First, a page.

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Fulcrum: An Inflection Point in Canadian Culture


Author(s): Scott Douglas Jacobsen

Publication (Outlet/Website): Medium (Personal)

Publication Date (yyyy/mm/dd): 2022/11/10

The new census from 2021 shocking many religious observants and non-religious non-observants in the country has been non-shocking to non-religious observant me. The declination has been subtle, but perceivable within the other sparse data sets on Canadian religious demographics.

The country is in a less of a terminal decline vis-à-vis religion necessarily and more in a gradual fading away of customs not passed on convincingly to the next generations. Scandals from the Pope and the Residential Schools system, anti-Muslim sentiment, fundamentalist Catholic and Islamic online groups, anti-Semitism, anti-atheist, and other concurrent phenomena do not explain these trends in full, even mostly.

The decline in religion in Canadian society is in larger part a matter of demographic shifts over generations. Older generations get older and young generations get middle-aged, and the birth rates of each cohort continues to decline, while the passing on of religious custom and belief gets less rigid.

Thus, religious domination of one group inevitably declines over decades. As well, as these are decades-long trends; the notion of rapid shifts or a revivalism are unlikely if not impossible. The nature of large-scale statistical trendlines, e.g., human-induced climate change, is slow and steady: A line of best fit.

Canadian Christianity, as with other staple religions in Canada’s national landscape decline or mostly remain stable; newcomers to part of Turtle Island or North America retain traditions and a sense of renewed life and vision, and concomitant higher birth rates, reduced rights of women, lesser education of women, and more fervent religiosity of their homelands, on average compared to Canadians of nth generations.

“On average” simply for the fact of the Canadian landscape being more non-religious than most other countries and immigration accounting for some of the religious growth in the country, i.e., among the Canadian Sikh, Hindi, Buddhist, and Muslim, populations. Others with more education, more rights for women, more finances, and so on, tend to have fewer children, regardless of religion.

20 years ago, Christians accounts for 77.1% of the Canadian religious landscape. 2001, the dominant mythos, mythology, and literary landscape, was Christian and biblical. These populations aged, died, and/or failed to pass on the religious customs of their versions of Christian doctrine and tradition.

In the current period, 2021, Christians only account for 53.3% of the population. Granted, that was last year. If we make a trend line of 77.1% minus 53.3% (77.1–53.3) for 23.8% divided by 20 years, we come to 1.19% loss of Christianity per year in a simplistic analysis..

53.3 minus 1.19 is 52.11, so, 52.11% of the country as Christian some time this year (2022), plus or minus for a margin of error. Fast forward 1.19 to 2024, or 2.38, we come to 49.73%. Somewhere in 2024, Christianity, as an unprecedent development — as with the current develops at 53.3%, will be less than half of the Canadian population.

The 2020s in Canada will be the decade of replacement of Christianity and Christians as the dominant sociopolitical force in Canadian society by the Nones — atheists, agnostics, humanists, and the like — and minority religions, particularly Islam. It will be an accelerated phenomenon of the 2000s and the 2010s.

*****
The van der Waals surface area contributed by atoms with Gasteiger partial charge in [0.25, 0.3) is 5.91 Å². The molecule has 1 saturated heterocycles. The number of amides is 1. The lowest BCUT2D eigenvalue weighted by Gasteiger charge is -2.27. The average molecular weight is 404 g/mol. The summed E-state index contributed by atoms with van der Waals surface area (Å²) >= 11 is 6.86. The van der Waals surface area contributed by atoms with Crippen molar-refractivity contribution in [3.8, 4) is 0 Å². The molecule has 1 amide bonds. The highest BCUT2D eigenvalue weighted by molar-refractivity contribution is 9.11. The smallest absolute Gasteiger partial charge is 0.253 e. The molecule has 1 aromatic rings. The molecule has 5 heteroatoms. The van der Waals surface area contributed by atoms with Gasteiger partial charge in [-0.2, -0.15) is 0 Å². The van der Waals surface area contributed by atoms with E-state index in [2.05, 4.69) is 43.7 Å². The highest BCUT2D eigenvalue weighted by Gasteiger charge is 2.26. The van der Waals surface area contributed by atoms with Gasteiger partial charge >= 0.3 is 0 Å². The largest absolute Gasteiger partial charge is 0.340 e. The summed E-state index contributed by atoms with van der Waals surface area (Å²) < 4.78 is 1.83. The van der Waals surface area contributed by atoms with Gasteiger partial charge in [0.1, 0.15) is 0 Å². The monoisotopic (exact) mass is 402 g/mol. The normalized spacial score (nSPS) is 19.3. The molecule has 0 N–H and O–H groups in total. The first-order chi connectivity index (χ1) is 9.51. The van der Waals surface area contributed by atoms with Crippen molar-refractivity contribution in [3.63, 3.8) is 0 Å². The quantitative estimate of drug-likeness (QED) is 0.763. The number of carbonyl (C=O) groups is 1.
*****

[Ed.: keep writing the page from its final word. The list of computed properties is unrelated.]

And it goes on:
As many young were digital natives, their mental landscape was influenced severely by an online culture where freedom of expression and freedom of association reigned more freely than many other places. The New Atheism, Firebrand Atheism and Militant Atheism, came to the fore with Richard Dawkins, Sam Harris, Christopher Hitchens and Daniel Dennett in the early 2000s to the middle 2010s.

Since that time, it has waned and non-religious communities have formulated new tactics, new communities, new heroes, and revisions to former convictions to incorporate the feedback from culture, including non-religious and religious criticism alike.

The increase in those marking No Religion does not mean an increase in mean intelligence or critical thinking, or an acceptance of deep philosophy or scientific empiricism. Rather, it may simply be a removal of one type and mark a transition to less structured ideational trances with some of the literature remarking on SBNRs or the spiritual but not religious types.

They can be open to all forms of spirituality, beliefs, practices, supernaturalisms, and so on. The basic premise is the idea that individuals in these communities came from formerly Christian communities, moved into new domains of belief structures, and became something, according to professional researchers, more akin to SBNR status. Perhaps, if the No Religion demarcation or appellation was changed a tad, then there would be a discovery about this as part of the landscape of belief.

Regardless of the finer points, Canadian religion is changing, fast, and the country, demographically and culturally, is at an inflection point.


In-Sight Publishing by Scott Douglas Jacobsen is licensed under a Creative Commons Attribution-NonCommercial-NoDerivatives 4.0 International License. Based on a work at


© Scott Douglas Jacobsen and In-Sight Publishing 2012-Present. Unauthorized use and/or duplication of this material without express and written permission from this site’s author and/or owner is strictly prohibited. Excerpts and links may be used, provided that full and clear credit is given to Scott Douglas Jacobsen and In-Sight Publishing with appropriate and specific direction to the original content. All interviewees and authors co-copyright their material and may disseminate for their independent purposes.

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